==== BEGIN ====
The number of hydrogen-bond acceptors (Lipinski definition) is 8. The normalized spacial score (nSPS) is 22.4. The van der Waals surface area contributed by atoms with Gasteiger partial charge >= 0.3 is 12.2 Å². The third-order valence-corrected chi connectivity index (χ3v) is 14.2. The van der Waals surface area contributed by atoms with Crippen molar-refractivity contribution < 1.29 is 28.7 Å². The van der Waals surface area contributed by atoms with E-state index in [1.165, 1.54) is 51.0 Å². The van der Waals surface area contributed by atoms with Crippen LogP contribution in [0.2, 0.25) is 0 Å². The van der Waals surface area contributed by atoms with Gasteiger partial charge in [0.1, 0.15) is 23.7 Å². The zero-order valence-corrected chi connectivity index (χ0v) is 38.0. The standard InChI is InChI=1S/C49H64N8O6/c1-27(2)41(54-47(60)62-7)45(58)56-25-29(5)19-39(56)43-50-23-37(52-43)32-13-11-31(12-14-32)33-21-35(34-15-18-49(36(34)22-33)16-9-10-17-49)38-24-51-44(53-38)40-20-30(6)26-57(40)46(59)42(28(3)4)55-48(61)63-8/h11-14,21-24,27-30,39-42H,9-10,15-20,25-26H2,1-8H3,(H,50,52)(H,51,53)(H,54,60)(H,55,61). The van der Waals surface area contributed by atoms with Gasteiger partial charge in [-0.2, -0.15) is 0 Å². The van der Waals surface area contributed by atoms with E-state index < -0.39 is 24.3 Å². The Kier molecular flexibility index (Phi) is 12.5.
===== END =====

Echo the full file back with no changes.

The number of hydrogen-bond acceptors (Lipinski definition) is 8. The normalized spacial score (nSPS) is 22.4. The van der Waals surface area contributed by atoms with Gasteiger partial charge >= 0.3 is 12.2 Å². The third-order valence-corrected chi connectivity index (χ3v) is 14.2. The van der Waals surface area contributed by atoms with Crippen molar-refractivity contribution < 1.29 is 28.7 Å². The van der Waals surface area contributed by atoms with E-state index in [1.165, 1.54) is 51.0 Å². The van der Waals surface area contributed by atoms with Crippen LogP contribution in [0.2, 0.25) is 0 Å². The van der Waals surface area contributed by atoms with Gasteiger partial charge in [0.1, 0.15) is 23.7 Å². The zero-order valence-corrected chi connectivity index (χ0v) is 38.0. The standard InChI is InChI=1S/C49H64N8O6/c1-27(2)41(54-47(60)62-7)45(58)56-25-29(5)19-39(56)43-50-23-37(52-43)32-13-11-31(12-14-32)33-21-35(34-15-18-49(36(34)22-33)16-9-10-17-49)38-24-51-44(53-38)40-20-30(6)26-57(40)46(59)42(28(3)4)55-48(61)63-8/h11-14,21-24,27-30,39-42H,9-10,15-20,25-26H2,1-8H3,(H,50,52)(H,51,53)(H,54,60)(H,55,61). The van der Waals surface area contributed by atoms with Gasteiger partial charge in [-0.2, -0.15) is 0 Å². The van der Waals surface area contributed by atoms with E-state index < -0.39 is 24.3 Å². The Kier molecular flexibility index (Phi) is 12.5.